Anglican Morning Devotion, 4 January 2022 Anno Domini
a ministry of the Anglican Orthodox Communion
“And Jesus came and spake unto them, saying, All power is given unto me in heaven and in earth. 19Go ye therefore, and teach all nations, baptizing them in the name of the Father, and of the Son, and of the Holy Ghost: 20Teaching them to observe all things whatsoever I have commanded you: and, lo, I am with you alway, even unto the end of the world. Amen.” (Matthew 28:18-20; all scripture quoted is from the King James Version)
The title of this devotion may seem strange to some; however, it is taken from the cover of a book by the same title written by Carlo Levi (1947) describing his exile in a little known hamlet of a remote province Lucania in southern Italy where he spent his young years for defying the fascism of Benito Mussolini. This province in southern Italy is quite desolate and not very well known by even the people of Italy. It is remotely secluded among the white and mountainous clay remains of a formerly forested landscape. It is the story of the authors experiences and observations of the village of Gagliano, a settlement where the rough and unsurfaced road from Eboli ends – a resort of people of such doleful insignificance and moral depravity that, in the author’s eyes, even Christ would not visit. In fact, the people of Gagliano were so hopeless as to claim that ‘Christ stopped at Eboli.’
Levi describes with depressing objectivity the plight of these people. He sees clearly beneath the surface the pains and hurt of a people who have been the outcasts of society and of civil concourse for centuries – even the Romans bypassed this region. His descriptions move the heart with pity for the people, but Levi never offers a solution to their forlorn hopes. He makes many allusions to the Christian observances in other districts, but never applies them to the people of Gagliano. I loved reading the story on cold winter days while living in the high desert of Iran for many villages there were of like circumstance – villages such as Najaf-Abad, Varzaneh, Delijon, etc. Life in these villages is as primitive as the years before Christ. Their dark and Christless religion is testimony of their depravity.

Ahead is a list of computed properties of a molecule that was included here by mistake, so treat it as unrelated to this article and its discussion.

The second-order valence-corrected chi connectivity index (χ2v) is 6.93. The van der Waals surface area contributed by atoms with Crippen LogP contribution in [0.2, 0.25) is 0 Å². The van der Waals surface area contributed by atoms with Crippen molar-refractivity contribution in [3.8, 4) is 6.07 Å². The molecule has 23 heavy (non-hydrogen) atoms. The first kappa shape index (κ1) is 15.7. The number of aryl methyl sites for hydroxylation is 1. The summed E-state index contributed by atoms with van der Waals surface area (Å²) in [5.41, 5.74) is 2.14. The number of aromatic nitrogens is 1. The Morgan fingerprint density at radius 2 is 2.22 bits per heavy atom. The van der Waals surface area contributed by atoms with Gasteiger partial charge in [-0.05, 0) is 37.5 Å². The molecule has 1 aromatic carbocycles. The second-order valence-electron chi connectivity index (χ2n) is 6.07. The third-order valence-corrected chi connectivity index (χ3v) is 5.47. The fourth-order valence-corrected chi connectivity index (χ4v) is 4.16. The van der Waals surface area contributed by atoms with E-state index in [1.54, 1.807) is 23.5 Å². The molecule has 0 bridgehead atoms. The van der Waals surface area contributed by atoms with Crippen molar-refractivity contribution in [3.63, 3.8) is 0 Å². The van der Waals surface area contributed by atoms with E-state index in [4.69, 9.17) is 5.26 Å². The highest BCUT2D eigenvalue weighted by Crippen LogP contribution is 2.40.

Though I enjoyed the book, the author was remiss in identifying the problems, but avoiding any mention of solution. Of course, every reader of this devotion will immediately recognize the only truly uplifting answer that would offer an efficacious solution to that grinding poverty and depression of Gagliano – the Gospel of the Lord Jesus Christ! In this the author is wrong to point out the need and not the solution!
Christ stops at no manmade or artificial boundary. Such boundaries of man are porous walls to the Gospel which penetrates every barrier and is made available to every shade and shadow of mankind. Christ did not hesitate to make His journey to the hell-bound village of Sychar and changed its character into one of hope and Christian promise. He did not stop at the borders of Phoenicia or the shores of the Mediterranean, but His Word and Gospel spread like a raging fire to Asia Minor, Europe, Africa, Asia, the Americas, and even through the dreaded walls of the Iron Curtain.
The Gospel of Jesus Christ is very much like an ever-flowing River of Life. Though its force may be dammed by manmade political considerations, its waters continue to flow until even the dam is overwhelmed by the relentlessly cascading and abundant flood of waters. And the barriers that fail to resist this River’s surge are not only geographical but spiritual as well.
Steeped in guilt and sorrow, the Woman at Sychar’s Well was lifted from her depression of sin and hopelessness to the very heights of the Mountain of God by the faith she found in Christ. Likewise, the Syrophoenician widow whose daughter was made whole at the hand of our Lord found no barrier of race or nativity to the healing arts of the Great Physician. (Mark 7:24-30) Religious barriers as well fall in ruins before the shore batteries of the Lord as revealed in the night visitor, Nicodemus, a prominent Pharisee who found faith in the Lord Jesus Christ and never again sought Him under cover of darkness, but openly and in defiance of the threats of the Jewish rulers.
There is hope for the villagers of Gagliano just as there was for Sychar. The Gospel of Christ can make new the battered walls of that village and the primitive instincts of the residents thereof. But, firstly, the people need to hear the Word preached, believe and repent, and then find hope that has lain dead for all these centuries on her weather-worn streets and by-ways. Christ did not stop at Eboli, and neither has He stopped at the borders of any forsaken land. Our Lord loudly proclaims, “I am the resurrection, and the life: he that believeth in me, though he were dead, yet shall he live: And whosoever liveth and believeth in me shall never die. Believest thou this?” (John 11:25-26) That faith must be exercised while life remains and not after the last curtain.